I recently overheard a conversation in which someone was talking about working hard to save money and the other person replied that they should just make sure they spend it all before they go into the grave which might be tomorrow because who knows. What is the epistemological status of such a statement? 

    (4) Why is it only philosophy that makes long-range predictions? 
    LP makes the case that long-range predictions, e.g., 50 years out or longer, are out of the question because so much can change and many new factors relevant to your prediction cannot be anticipated or accounted for. But he says that this is not true for a philosopher making a prediction like “this country will ultimately become a dictatorship?” What is the justification for this? My understanding is that a philosophical prediction has fewer conditions to consider in making such a generalization, but even so aren’t those few conditions dependent on the free will of many people, which one cannot predict?
    (5) Without an explicit theory of induction, is error inevitable?
    We are both omniscient and fallible. Specifying context addresses omniscience, logic fallibility. Given that there’s no explicit theory of induction, then isn’t error an inevitability when making inductive generalizations, just as it was pre-Aristotle’s discovery logic when discovering new knowledge?
     
  3. Thanks
    Jonathan Weissberg reacted to whYNOT in Does aesthetics really belong in philosophy?   
    Most certainly, the second. "...forming all kinds of concepts". The reason we find art, all art, valuable is that it yields to one's mind the meeting between reality and man's consciousness--as typified by a specific artist. We catch an insight into his re-created world, a particular view of existence which is supremely significant to he/she. Whether one is in metaphysical accord or not with their depiction, one gains and takes away from their creation for one's own purposes (by conceptualization). Here is a corrupt or bleak or impotent or petty view of life and man's mind - there is the antithesis: I.E. existence is knowable and valuable, and man is able to know it and appreciate it. But the bad/ugly/trivial/etc. do exist in others' minds and actions and it's a denial to not conceptualize those as well. Strength of mind depends on the confidence to stay true to rational convictions, not be subjugated to any random input from any other, artists' works in particular.
    A "good author"- especially the good Romantic Realist, while not exclusively - doesn't try to make it easy for the reader, imo. His plot and characterization needs to be authentically realist if we are to believe his narrative. He puts across the competing, dark forces against e.g. reason and individualism, freedom and success and so on, which readers can relate to from their experience, creating that necessary "tension" which his protagonist, whose acts we identify with, eventually overcomes through conviction, independence and rationality. (Or succumbs to by futility and weakness, in other depictions). For myself I look for that "tension" in art. I think like in all things real, one needs a challenge from artworks to have to conceptually grapple with, or the art may become prosaic or sentimentalist or ornamental. That personal effort put in by reader/viewer is what gives a work its 'sticking power' in a mind. The darkness, of imagery and writing (and music) can 'fit' my moods on occasion, all the while resting in the knowledge that shadows don't exist without light. Penetrating questions, Jonathan.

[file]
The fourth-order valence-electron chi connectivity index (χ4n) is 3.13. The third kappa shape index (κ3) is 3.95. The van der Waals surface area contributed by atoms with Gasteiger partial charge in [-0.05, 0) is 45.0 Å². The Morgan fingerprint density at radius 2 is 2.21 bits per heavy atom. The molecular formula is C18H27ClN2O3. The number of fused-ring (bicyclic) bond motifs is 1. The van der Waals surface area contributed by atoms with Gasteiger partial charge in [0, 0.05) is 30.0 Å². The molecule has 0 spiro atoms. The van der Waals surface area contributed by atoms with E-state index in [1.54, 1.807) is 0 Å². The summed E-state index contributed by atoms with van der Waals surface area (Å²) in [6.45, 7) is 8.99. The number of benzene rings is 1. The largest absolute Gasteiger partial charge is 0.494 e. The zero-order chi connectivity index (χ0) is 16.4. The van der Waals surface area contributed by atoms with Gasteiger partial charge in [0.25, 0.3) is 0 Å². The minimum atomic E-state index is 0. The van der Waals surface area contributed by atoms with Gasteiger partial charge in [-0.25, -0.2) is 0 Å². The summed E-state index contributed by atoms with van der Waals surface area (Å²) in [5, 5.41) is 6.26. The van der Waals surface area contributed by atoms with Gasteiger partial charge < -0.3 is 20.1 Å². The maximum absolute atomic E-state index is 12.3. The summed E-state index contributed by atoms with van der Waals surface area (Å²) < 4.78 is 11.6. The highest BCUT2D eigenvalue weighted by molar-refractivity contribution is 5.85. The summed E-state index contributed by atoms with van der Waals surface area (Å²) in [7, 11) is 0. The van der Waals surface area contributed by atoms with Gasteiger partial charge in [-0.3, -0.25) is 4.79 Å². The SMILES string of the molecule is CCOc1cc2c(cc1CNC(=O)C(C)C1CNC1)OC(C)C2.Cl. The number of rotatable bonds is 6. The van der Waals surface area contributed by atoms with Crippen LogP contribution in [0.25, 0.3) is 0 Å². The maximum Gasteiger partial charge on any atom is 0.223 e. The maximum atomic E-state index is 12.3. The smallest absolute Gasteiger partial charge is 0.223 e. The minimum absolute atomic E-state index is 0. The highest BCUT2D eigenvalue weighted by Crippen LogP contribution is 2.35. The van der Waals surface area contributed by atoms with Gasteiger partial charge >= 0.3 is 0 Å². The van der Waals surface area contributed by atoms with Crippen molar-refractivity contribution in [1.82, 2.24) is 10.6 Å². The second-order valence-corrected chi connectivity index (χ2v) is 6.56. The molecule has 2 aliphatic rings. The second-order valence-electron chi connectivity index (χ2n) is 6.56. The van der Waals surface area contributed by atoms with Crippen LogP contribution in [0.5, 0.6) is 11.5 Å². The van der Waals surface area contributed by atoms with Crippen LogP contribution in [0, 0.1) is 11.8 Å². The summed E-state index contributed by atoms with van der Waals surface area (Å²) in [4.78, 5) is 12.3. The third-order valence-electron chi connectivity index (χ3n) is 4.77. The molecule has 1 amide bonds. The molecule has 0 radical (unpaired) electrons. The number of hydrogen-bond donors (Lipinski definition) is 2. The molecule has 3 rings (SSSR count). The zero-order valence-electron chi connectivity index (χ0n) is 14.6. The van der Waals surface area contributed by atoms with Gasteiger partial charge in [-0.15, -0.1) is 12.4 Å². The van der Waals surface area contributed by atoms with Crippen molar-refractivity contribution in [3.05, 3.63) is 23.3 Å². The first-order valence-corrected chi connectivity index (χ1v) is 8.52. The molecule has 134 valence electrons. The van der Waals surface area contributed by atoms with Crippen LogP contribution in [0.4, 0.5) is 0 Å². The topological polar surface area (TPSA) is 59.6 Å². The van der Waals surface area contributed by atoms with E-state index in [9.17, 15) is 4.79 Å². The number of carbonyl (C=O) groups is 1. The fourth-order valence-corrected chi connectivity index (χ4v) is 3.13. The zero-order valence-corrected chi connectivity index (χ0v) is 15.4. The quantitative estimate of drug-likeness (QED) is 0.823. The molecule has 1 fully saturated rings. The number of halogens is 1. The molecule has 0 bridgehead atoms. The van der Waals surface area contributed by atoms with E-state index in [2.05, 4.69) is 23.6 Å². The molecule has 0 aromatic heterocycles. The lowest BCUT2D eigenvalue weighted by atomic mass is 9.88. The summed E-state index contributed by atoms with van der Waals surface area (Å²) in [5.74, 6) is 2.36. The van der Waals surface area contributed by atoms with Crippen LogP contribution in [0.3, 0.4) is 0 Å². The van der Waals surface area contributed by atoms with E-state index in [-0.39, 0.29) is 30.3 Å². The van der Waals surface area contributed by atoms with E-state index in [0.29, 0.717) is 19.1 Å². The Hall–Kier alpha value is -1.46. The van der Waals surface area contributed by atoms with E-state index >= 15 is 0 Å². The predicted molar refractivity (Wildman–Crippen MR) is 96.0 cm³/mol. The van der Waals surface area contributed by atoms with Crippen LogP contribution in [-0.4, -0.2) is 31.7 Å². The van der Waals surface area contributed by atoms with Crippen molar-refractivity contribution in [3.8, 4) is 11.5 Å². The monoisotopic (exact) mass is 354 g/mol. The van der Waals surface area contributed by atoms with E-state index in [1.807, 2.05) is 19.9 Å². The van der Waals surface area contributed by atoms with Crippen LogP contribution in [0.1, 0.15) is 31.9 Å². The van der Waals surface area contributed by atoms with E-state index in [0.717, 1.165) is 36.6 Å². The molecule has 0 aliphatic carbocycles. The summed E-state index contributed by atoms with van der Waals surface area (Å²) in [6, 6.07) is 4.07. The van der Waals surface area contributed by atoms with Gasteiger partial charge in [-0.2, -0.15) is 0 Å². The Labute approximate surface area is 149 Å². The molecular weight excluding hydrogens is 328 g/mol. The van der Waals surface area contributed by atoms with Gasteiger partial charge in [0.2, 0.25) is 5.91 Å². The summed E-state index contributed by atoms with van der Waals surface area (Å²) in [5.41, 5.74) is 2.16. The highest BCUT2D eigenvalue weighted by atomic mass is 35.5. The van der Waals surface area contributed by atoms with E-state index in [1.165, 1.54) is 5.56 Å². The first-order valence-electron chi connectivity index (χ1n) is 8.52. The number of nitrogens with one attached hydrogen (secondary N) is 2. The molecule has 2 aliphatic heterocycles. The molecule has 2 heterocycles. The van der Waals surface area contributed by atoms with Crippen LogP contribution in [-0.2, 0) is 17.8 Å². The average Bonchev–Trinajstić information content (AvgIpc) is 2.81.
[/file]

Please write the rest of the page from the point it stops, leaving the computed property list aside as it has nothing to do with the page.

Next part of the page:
4. Like
    Jonathan Weissberg reacted to Repairman in Does aesthetics really belong in philosophy?   
    Simply, dark moods happen. As with anyone experiencing periods of deep introspect, it's personal. But, as it relates to the arts, certain music is appropriate in such moments. Some authors are more appropriate. When I read Edgar Allen Poe's The Raven, it is helpful to find a virtual friend in shared experience. Nietzsche, as I understand him, was a guide to those who recognize the more frustrating aspects of modern life. His "man going under" is the man who is only able to rise above man, to becoming the "superman." Well, if one is going to be exhausted or depressed as times, one may as well rise above it stronger for the experience. I think there is a great body of works in our times that channel the introspective individual downward, but not necessarily guide him back to focus on any constructive purpose. I'm too old to appreciate Goth culture, but I understand the appeal. I only hope for the sake of such individuals who stare into the abyss that they find the strength to rise again. That's why I read Ayn Rand.
  5. Like
    Jonathan Weissberg reacted to Repairman in Does aesthetics really belong in philosophy?